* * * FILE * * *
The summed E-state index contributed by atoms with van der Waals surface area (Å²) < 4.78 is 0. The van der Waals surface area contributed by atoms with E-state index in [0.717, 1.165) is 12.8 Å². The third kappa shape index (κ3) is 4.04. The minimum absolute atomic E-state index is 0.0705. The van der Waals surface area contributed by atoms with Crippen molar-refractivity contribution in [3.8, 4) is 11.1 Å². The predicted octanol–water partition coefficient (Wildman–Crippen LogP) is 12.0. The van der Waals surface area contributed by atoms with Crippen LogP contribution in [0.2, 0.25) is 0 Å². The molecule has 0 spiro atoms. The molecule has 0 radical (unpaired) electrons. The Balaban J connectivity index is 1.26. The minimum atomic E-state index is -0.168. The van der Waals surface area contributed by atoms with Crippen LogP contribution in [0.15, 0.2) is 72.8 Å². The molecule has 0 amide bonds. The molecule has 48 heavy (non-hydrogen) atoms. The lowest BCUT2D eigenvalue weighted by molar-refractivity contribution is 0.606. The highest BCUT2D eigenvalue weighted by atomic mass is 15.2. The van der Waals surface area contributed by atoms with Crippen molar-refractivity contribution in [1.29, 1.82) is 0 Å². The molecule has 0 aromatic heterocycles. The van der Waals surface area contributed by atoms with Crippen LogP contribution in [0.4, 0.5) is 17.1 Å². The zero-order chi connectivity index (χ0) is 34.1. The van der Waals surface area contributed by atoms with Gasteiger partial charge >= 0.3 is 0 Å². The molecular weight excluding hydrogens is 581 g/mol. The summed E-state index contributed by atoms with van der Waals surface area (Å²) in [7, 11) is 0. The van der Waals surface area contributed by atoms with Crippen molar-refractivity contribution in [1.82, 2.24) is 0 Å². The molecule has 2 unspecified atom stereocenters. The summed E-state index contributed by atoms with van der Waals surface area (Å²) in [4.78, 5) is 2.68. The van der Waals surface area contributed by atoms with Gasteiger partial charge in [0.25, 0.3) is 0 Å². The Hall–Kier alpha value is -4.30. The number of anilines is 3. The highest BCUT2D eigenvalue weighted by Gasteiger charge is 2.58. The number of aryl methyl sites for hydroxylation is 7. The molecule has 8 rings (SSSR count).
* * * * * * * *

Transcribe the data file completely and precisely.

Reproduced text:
The summed E-state index contributed by atoms with van der Waals surface area (Å²) < 4.78 is 0. The van der Waals surface area contributed by atoms with E-state index in [0.717, 1.165) is 12.8 Å². The third kappa shape index (κ3) is 4.04. The minimum absolute atomic E-state index is 0.0705. The van der Waals surface area contributed by atoms with Crippen molar-refractivity contribution in [3.8, 4) is 11.1 Å². The predicted octanol–water partition coefficient (Wildman–Crippen LogP) is 12.0. The van der Waals surface area contributed by atoms with Crippen LogP contribution in [0.2, 0.25) is 0 Å². The molecule has 0 spiro atoms. The molecule has 0 radical (unpaired) electrons. The Balaban J connectivity index is 1.26. The minimum atomic E-state index is -0.168. The van der Waals surface area contributed by atoms with Crippen LogP contribution in [0.15, 0.2) is 72.8 Å². The molecule has 0 amide bonds. The molecule has 48 heavy (non-hydrogen) atoms. The lowest BCUT2D eigenvalue weighted by molar-refractivity contribution is 0.606. The highest BCUT2D eigenvalue weighted by atomic mass is 15.2. The van der Waals surface area contributed by atoms with Crippen molar-refractivity contribution in [1.29, 1.82) is 0 Å². The molecule has 0 aromatic heterocycles. The van der Waals surface area contributed by atoms with Crippen LogP contribution in [0.4, 0.5) is 17.1 Å². The zero-order chi connectivity index (χ0) is 34.1. The van der Waals surface area contributed by atoms with Gasteiger partial charge >= 0.3 is 0 Å². The molecular weight excluding hydrogens is 581 g/mol. The summed E-state index contributed by atoms with van der Waals surface area (Å²) in [7, 11) is 0. The van der Waals surface area contributed by atoms with Crippen molar-refractivity contribution in [1.82, 2.24) is 0 Å². The molecule has 2 unspecified atom stereocenters. The summed E-state index contributed by atoms with van der Waals surface area (Å²) in [4.78, 5) is 2.68. The van der Waals surface area contributed by atoms with Gasteiger partial charge in [0.25, 0.3) is 0 Å². The Hall–Kier alpha value is -4.30. The number of anilines is 3. The highest BCUT2D eigenvalue weighted by Gasteiger charge is 2.58. The number of aryl methyl sites for hydroxylation is 7. The molecule has 8 rings (SSSR count).